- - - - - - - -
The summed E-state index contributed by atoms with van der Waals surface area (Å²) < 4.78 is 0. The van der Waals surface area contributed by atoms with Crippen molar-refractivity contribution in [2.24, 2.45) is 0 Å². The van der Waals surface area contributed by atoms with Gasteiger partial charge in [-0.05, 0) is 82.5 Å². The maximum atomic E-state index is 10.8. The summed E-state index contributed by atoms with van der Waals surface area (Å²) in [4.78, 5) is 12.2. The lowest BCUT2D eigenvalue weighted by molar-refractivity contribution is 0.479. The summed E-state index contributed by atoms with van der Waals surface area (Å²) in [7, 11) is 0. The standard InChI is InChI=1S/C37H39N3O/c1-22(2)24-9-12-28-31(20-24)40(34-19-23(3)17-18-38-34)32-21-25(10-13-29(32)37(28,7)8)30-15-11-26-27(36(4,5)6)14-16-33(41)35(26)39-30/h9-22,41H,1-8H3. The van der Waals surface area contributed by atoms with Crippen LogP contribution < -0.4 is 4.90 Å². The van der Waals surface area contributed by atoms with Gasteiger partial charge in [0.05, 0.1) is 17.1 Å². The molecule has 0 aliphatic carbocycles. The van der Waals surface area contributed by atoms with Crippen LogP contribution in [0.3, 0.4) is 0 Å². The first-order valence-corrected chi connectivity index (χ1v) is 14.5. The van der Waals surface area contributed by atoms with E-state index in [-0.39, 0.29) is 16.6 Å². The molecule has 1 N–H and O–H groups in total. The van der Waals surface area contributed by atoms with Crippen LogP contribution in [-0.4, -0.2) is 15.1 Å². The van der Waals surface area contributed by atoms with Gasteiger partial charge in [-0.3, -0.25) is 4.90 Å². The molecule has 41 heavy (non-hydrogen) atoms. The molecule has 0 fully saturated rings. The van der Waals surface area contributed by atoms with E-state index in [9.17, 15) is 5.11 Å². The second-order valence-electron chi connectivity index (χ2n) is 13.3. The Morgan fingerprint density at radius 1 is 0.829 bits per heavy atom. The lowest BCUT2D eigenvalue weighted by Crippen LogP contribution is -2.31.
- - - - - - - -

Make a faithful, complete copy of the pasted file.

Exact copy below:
The summed E-state index contributed by atoms with van der Waals surface area (Å²) < 4.78 is 0. The van der Waals surface area contributed by atoms with Crippen molar-refractivity contribution in [2.24, 2.45) is 0 Å². The van der Waals surface area contributed by atoms with Gasteiger partial charge in [-0.05, 0) is 82.5 Å². The maximum atomic E-state index is 10.8. The summed E-state index contributed by atoms with van der Waals surface area (Å²) in [4.78, 5) is 12.2. The lowest BCUT2D eigenvalue weighted by molar-refractivity contribution is 0.479. The summed E-state index contributed by atoms with van der Waals surface area (Å²) in [7, 11) is 0. The standard InChI is InChI=1S/C37H39N3O/c1-22(2)24-9-12-28-31(20-24)40(34-19-23(3)17-18-38-34)32-21-25(10-13-29(32)37(28,7)8)30-15-11-26-27(36(4,5)6)14-16-33(41)35(26)39-30/h9-22,41H,1-8H3. The van der Waals surface area contributed by atoms with Crippen LogP contribution < -0.4 is 4.90 Å². The van der Waals surface area contributed by atoms with Gasteiger partial charge in [0.05, 0.1) is 17.1 Å². The molecule has 0 aliphatic carbocycles. The van der Waals surface area contributed by atoms with Crippen LogP contribution in [0.3, 0.4) is 0 Å². The first-order valence-corrected chi connectivity index (χ1v) is 14.5. The van der Waals surface area contributed by atoms with E-state index in [-0.39, 0.29) is 16.6 Å². The molecule has 1 N–H and O–H groups in total. The van der Waals surface area contributed by atoms with Crippen LogP contribution in [-0.4, -0.2) is 15.1 Å². The van der Waals surface area contributed by atoms with Gasteiger partial charge in [-0.3, -0.25) is 4.90 Å². The molecule has 41 heavy (non-hydrogen) atoms. The molecule has 0 fully saturated rings. The van der Waals surface area contributed by atoms with E-state index in [9.17, 15) is 5.11 Å². The second-order valence-electron chi connectivity index (χ2n) is 13.3. The Morgan fingerprint density at radius 1 is 0.829 bits per heavy atom. The lowest BCUT2D eigenvalue weighted by Crippen LogP contribution is -2.31.